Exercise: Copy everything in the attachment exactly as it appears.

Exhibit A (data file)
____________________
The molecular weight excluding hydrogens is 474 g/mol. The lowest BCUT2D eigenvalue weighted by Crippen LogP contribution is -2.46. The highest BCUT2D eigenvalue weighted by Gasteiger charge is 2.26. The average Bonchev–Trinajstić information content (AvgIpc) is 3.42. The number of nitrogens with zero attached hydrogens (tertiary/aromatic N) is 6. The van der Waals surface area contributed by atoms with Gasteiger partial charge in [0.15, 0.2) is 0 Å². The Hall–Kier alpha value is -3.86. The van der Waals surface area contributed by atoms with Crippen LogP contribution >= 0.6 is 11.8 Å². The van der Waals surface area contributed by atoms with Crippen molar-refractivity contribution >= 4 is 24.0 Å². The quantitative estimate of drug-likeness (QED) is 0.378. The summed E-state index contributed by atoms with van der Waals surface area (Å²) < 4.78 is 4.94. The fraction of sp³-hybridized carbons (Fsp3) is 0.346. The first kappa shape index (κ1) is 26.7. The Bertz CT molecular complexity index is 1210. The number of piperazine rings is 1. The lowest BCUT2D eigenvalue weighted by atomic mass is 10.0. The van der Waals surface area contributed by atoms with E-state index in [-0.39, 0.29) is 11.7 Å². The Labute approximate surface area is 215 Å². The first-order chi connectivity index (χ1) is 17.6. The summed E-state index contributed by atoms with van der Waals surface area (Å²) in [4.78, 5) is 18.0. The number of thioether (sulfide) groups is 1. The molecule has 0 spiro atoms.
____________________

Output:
The molecular weight excluding hydrogens is 474 g/mol. The lowest BCUT2D eigenvalue weighted by Crippen LogP contribution is -2.46. The highest BCUT2D eigenvalue weighted by Gasteiger charge is 2.26. The average Bonchev–Trinajstić information content (AvgIpc) is 3.42. The number of nitrogens with zero attached hydrogens (tertiary/aromatic N) is 6. The van der Waals surface area contributed by atoms with Gasteiger partial charge in [0.15, 0.2) is 0 Å². The Hall–Kier alpha value is -3.86. The van der Waals surface area contributed by atoms with Crippen LogP contribution >= 0.6 is 11.8 Å². The van der Waals surface area contributed by atoms with Crippen molar-refractivity contribution >= 4 is 24.0 Å². The quantitative estimate of drug-likeness (QED) is 0.378. The summed E-state index contributed by atoms with van der Waals surface area (Å²) < 4.78 is 4.94. The fraction of sp³-hybridized carbons (Fsp3) is 0.346. The first kappa shape index (κ1) is 26.7. The Bertz CT molecular complexity index is 1210. The number of piperazine rings is 1. The lowest BCUT2D eigenvalue weighted by atomic mass is 10.0. The van der Waals surface area contributed by atoms with E-state index in [-0.39, 0.29) is 11.7 Å². The Labute approximate surface area is 215 Å². The first-order chi connectivity index (χ1) is 17.6. The summed E-state index contributed by atoms with van der Waals surface area (Å²) in [4.78, 5) is 18.0. The number of thioether (sulfide) groups is 1. The molecule has 0 spiro atoms.